Both Constructs are also very friendly when it comes to publishing to different platforms. They have prebuilt options for implementing platform specific features and your project can be seamlessly exported for pretty much any platform (with C2 you might need a few free third party tools, but it’s easy).

Its main issue in my opinion however, is that when you eventually do run into something that you cannot do, getting to the code is not the easiest thing in the world to do. Building plugins is always an option if you are savvy enough however.

The price tag? Two versions means that there are two different price tags and that gives for some nice options depending where/what and why you want to develop games. Whereas C3 has a subscription based model that you might want to get if you are determined and serious about game development, C2 has a personal license available that you can get with a rather cheap one-time payment of 100 $. Both versions also have free trials, but given the limitations, they can be used mostly just to try, if Construct 2 or 3 Is right for you.

Also, all games made by Party Games Planet are made with Construct 2, so that’s another cool thing you should know about it :)


BONUS: Coding

Here’s another bonus idea. LEARN HOW TO CODE!

It might be tedious, confusing, overwhelming and hard at the beginning, but it’s well worth it. Once you know how things actually work and you can write some logic from scratch, you’ll advance on so many levels. Even if you decide to make games with one of the game development tools (because it’s easier and faster), you’ll get that extra option of coding your own plugins, taking your game to a whole new level.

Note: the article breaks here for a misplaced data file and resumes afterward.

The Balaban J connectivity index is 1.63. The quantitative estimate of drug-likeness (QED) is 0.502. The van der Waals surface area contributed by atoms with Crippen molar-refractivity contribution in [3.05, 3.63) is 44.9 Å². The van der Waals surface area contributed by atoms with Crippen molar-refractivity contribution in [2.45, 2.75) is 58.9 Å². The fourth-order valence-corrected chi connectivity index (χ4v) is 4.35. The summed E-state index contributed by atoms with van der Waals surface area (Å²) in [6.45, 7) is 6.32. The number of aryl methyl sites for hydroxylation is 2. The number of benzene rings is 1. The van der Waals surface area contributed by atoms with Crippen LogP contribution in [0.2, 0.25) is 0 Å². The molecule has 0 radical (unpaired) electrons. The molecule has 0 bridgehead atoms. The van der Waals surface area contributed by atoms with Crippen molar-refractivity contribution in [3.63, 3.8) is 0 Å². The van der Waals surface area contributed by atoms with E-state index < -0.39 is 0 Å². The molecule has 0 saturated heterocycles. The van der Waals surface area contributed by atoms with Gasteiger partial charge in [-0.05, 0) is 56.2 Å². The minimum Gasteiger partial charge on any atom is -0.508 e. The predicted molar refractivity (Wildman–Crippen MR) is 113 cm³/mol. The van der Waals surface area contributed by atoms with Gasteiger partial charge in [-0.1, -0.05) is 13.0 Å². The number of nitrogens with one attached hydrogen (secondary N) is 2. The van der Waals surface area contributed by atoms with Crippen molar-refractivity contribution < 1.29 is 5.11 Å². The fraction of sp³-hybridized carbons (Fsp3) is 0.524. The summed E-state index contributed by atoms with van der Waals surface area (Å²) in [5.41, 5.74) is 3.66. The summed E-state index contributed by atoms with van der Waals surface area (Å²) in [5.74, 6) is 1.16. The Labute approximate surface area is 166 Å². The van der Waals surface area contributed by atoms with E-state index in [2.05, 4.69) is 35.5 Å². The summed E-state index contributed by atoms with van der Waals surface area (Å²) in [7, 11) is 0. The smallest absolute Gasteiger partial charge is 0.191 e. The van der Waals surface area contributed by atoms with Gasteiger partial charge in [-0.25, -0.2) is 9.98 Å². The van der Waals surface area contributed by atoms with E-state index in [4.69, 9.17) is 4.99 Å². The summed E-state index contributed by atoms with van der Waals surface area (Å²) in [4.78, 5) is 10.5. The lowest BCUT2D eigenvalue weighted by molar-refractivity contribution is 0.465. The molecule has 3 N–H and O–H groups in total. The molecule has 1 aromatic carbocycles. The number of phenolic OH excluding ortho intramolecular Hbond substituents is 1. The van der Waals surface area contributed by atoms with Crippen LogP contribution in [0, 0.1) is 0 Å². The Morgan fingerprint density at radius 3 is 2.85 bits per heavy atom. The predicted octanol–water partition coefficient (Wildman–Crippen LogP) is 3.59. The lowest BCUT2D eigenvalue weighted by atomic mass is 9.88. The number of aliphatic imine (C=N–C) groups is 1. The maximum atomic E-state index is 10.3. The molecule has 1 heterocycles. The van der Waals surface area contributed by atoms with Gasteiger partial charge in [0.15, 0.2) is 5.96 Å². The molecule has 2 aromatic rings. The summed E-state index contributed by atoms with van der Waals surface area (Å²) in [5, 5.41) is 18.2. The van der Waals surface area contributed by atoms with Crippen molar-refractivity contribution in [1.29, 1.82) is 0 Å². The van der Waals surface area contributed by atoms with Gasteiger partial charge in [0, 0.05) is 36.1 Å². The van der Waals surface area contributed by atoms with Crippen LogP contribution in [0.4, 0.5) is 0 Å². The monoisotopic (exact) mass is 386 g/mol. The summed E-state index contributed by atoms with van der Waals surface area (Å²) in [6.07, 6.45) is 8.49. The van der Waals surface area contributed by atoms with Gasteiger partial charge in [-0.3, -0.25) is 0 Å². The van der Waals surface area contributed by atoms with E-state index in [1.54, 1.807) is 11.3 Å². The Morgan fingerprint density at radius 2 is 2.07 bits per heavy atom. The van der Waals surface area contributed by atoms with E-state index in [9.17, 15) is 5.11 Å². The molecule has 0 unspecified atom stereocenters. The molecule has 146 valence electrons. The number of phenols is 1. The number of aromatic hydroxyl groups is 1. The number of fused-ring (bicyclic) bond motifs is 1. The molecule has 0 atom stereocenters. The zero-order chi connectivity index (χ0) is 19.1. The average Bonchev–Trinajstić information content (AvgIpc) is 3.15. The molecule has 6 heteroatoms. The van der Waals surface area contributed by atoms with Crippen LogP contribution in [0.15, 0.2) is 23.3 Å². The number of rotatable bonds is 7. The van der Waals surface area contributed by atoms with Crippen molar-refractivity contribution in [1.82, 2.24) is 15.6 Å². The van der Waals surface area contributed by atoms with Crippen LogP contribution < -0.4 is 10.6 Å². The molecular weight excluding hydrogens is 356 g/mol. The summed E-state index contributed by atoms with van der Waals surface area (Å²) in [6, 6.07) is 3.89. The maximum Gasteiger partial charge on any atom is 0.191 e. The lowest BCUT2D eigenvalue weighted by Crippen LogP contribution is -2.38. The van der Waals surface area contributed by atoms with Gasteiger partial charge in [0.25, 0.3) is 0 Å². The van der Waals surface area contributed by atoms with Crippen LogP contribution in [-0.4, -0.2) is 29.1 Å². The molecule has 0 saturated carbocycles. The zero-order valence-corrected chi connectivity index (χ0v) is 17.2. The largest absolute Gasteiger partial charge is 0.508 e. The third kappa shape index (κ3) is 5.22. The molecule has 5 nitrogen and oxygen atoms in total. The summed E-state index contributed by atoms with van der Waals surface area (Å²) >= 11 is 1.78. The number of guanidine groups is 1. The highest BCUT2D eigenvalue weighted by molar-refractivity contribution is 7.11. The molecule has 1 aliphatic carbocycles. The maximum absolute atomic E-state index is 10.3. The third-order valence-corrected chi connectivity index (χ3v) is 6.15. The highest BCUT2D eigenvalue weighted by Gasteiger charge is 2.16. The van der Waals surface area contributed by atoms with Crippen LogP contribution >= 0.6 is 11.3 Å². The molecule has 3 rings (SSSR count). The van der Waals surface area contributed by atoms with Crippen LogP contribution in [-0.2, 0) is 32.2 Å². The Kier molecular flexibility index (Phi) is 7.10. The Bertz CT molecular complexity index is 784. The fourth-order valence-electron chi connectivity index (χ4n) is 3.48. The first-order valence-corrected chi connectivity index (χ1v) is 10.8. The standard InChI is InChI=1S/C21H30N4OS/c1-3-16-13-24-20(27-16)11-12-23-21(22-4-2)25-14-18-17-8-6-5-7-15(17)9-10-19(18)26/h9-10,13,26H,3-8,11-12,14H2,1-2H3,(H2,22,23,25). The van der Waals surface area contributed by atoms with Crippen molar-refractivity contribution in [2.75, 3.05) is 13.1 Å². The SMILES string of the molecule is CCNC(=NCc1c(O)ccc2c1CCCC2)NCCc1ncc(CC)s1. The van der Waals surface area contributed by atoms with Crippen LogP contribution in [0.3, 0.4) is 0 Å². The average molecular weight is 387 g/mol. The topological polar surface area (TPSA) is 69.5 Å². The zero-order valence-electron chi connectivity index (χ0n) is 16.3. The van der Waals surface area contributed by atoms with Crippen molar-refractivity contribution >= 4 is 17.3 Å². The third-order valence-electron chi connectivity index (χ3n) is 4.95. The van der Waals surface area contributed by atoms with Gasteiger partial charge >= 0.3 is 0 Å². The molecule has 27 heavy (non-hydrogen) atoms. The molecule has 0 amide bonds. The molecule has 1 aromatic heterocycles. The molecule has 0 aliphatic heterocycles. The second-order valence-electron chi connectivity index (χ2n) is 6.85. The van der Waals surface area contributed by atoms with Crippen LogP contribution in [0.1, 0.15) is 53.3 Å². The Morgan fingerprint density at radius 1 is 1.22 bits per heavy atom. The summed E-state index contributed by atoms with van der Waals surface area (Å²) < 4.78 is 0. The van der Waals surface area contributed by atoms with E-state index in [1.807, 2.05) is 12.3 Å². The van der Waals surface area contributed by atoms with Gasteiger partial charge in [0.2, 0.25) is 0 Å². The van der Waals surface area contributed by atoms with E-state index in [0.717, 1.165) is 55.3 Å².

Also it’s a widely desired skill that will help you automate tasks and save hours in some cases.

At least try to get the basics down of some main game development languages. JavaScript for web games, C++ for system programing and some PHP with SQL to get your back-end logic rolling.

So which is the best game development software? Each of the above mentioned tools have their own merits and their own faults. Picking the right one for your needs is up to you, but for the end, here are some scenarios on which tool might be right for you depending on your situation:

  • You’re a hobbyist that wants to make a game, but aren’t sure you’ll actually be publishing it. – Use Stancly. Its free version will allow you to make the game you want and you can later on get the paid version to publish on other platforms.
  • You’ve decided that you’re serious about game development and would like to make a career of it. – Use Unity software. It will give you a wide range of options and the knowledge you’ll need to launch a successful career in game development
  • You just like making games and might eventually make a serious project, but you’re not sure, so you want options – Go for Construct 2 free version and see if you like it. If you do, get the personal license and start creating. Further down the road you’ll always have the option to upgrade, if your project takes off.

That’s it, pick the game development software of your choice and start making games. Happy game development!